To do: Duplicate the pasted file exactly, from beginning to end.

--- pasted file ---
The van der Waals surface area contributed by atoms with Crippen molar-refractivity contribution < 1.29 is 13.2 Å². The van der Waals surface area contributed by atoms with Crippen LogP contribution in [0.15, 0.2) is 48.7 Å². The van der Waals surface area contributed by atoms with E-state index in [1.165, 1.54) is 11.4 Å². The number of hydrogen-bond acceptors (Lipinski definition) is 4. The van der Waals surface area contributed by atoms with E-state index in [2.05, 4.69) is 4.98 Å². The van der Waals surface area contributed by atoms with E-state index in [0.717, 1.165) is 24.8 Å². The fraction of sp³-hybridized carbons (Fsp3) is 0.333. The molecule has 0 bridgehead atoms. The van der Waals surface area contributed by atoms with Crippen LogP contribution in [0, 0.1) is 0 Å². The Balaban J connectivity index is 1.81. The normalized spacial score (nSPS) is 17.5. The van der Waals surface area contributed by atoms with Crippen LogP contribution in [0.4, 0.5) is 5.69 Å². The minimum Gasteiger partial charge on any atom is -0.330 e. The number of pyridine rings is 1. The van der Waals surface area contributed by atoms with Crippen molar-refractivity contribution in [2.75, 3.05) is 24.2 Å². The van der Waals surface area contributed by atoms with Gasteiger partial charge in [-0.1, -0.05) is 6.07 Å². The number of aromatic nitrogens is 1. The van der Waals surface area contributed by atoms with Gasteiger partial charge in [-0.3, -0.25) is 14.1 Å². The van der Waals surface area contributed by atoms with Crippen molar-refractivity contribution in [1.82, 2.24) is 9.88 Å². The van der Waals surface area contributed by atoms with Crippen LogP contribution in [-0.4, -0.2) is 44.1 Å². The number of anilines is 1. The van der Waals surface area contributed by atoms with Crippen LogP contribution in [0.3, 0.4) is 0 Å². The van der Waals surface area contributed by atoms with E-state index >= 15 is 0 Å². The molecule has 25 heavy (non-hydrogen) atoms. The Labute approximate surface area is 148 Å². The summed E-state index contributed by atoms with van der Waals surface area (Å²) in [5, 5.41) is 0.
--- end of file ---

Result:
The van der Waals surface area contributed by atoms with Crippen molar-refractivity contribution < 1.29 is 13.2 Å². The van der Waals surface area contributed by atoms with Crippen LogP contribution in [0.15, 0.2) is 48.7 Å². The van der Waals surface area contributed by atoms with E-state index in [1.165, 1.54) is 11.4 Å². The number of hydrogen-bond acceptors (Lipinski definition) is 4. The van der Waals surface area contributed by atoms with E-state index in [2.05, 4.69) is 4.98 Å². The van der Waals surface area contributed by atoms with E-state index in [0.717, 1.165) is 24.8 Å². The fraction of sp³-hybridized carbons (Fsp3) is 0.333. The molecule has 0 bridgehead atoms. The van der Waals surface area contributed by atoms with Crippen LogP contribution in [0, 0.1) is 0 Å². The Balaban J connectivity index is 1.81. The normalized spacial score (nSPS) is 17.5. The van der Waals surface area contributed by atoms with Crippen LogP contribution in [0.4, 0.5) is 5.69 Å². The minimum Gasteiger partial charge on any atom is -0.330 e. The number of pyridine rings is 1. The van der Waals surface area contributed by atoms with Crippen molar-refractivity contribution in [2.75, 3.05) is 24.2 Å². The van der Waals surface area contributed by atoms with Gasteiger partial charge in [-0.1, -0.05) is 6.07 Å². The number of aromatic nitrogens is 1. The van der Waals surface area contributed by atoms with Gasteiger partial charge in [-0.3, -0.25) is 14.1 Å². The van der Waals surface area contributed by atoms with Crippen molar-refractivity contribution in [1.82, 2.24) is 9.88 Å². The van der Waals surface area contributed by atoms with Crippen LogP contribution in [-0.4, -0.2) is 44.1 Å². The number of anilines is 1. The van der Waals surface area contributed by atoms with Crippen LogP contribution in [0.3, 0.4) is 0 Å². The van der Waals surface area contributed by atoms with E-state index >= 15 is 0 Å². The molecule has 25 heavy (non-hydrogen) atoms. The Labute approximate surface area is 148 Å². The summed E-state index contributed by atoms with van der Waals surface area (Å²) in [5, 5.41) is 0.